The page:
Oliver Pötzsch's series of historical mysteries, starting withThe Hangman's Daughter and now including The Dark Monk, features a trio of sleuths in 17th-century Bavaria. Like most of us, these three are always trying to broaden their professional horizons: Jakob is a hangman who moonlights as a healer and a detective; his daughter, Magdalena, rejects wifery in favor of midwifery; and their friend Simon is a doctor who yearns to abandon the old medical traditions (see: leeches) in favor of newfangled science. Unfortunately for 9-to-5ers in this era, jobs were often inherited and always limited.
In honor of The Dark Monk, which goes on sale today, we asked Oliver Pötzsch to revisit his research and uncover the most interesting jobs from the hangman's time.
If your interests were… You could be a…
Fashion, design Paternoster: Rosary maker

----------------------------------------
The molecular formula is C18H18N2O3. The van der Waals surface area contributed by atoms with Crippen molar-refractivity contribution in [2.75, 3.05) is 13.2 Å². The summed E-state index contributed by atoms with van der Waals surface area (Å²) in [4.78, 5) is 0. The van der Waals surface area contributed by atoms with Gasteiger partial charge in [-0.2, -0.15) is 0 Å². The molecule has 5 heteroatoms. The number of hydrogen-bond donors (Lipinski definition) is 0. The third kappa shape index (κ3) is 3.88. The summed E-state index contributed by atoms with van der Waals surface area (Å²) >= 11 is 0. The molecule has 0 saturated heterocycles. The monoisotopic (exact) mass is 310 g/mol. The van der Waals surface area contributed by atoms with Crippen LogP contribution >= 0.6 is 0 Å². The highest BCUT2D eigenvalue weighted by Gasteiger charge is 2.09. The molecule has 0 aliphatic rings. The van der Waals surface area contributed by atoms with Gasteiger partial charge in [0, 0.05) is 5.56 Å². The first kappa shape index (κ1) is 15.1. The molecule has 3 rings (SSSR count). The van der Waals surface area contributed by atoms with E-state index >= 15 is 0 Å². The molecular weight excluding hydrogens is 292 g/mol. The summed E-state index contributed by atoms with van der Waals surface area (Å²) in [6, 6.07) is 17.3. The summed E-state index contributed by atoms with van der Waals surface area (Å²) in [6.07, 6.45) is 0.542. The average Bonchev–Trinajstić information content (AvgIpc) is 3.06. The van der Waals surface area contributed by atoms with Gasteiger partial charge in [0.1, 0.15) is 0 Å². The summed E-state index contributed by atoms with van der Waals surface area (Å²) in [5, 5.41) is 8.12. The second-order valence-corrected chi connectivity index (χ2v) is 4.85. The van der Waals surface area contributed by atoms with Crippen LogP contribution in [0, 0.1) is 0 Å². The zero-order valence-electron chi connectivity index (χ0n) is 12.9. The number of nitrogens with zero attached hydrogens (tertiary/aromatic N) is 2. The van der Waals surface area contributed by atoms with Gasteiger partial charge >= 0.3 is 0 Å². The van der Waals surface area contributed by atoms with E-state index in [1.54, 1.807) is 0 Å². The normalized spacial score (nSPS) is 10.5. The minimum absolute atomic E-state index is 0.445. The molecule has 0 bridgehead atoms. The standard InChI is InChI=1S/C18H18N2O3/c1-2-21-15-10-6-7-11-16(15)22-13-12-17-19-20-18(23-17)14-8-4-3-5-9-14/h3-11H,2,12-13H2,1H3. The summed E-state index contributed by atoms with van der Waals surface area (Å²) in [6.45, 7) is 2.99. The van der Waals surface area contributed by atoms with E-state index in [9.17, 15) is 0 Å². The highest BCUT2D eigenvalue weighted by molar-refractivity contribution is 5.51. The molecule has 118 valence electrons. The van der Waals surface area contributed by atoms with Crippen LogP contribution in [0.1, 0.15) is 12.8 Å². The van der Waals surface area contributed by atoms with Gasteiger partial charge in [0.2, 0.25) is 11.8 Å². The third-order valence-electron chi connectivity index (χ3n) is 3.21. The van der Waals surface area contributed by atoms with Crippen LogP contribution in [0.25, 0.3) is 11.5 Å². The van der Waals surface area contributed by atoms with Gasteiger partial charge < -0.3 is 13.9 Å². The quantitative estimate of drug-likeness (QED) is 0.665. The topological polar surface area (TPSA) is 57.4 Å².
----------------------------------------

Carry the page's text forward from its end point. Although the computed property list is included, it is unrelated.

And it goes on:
Beer, storage Schaeffler: Manufacturer of barrels
Butchery, digging Schinder ("flayer"): Skinner of dead animals and burier of carcasses
Weaponry, automation Armbruster: Manufacturer of crossbows
The outdoors, energy Kohler: Charcoal producer
Birdwatching Falkner: Trainer of hawks and other birds of prey for hunting
Hair—and more Barbier: Responsible for minor medical procedures such as bloodletting and tooth extraction, but best at offering a clean shave
Knots, textiles Seiler: Manufacturer of all types of ropes
Publishing Membranarius: Vellum/parchment maker
Sanitation, self-sacrifice Goldgraeber ("gold digger"): City lavatory cleaner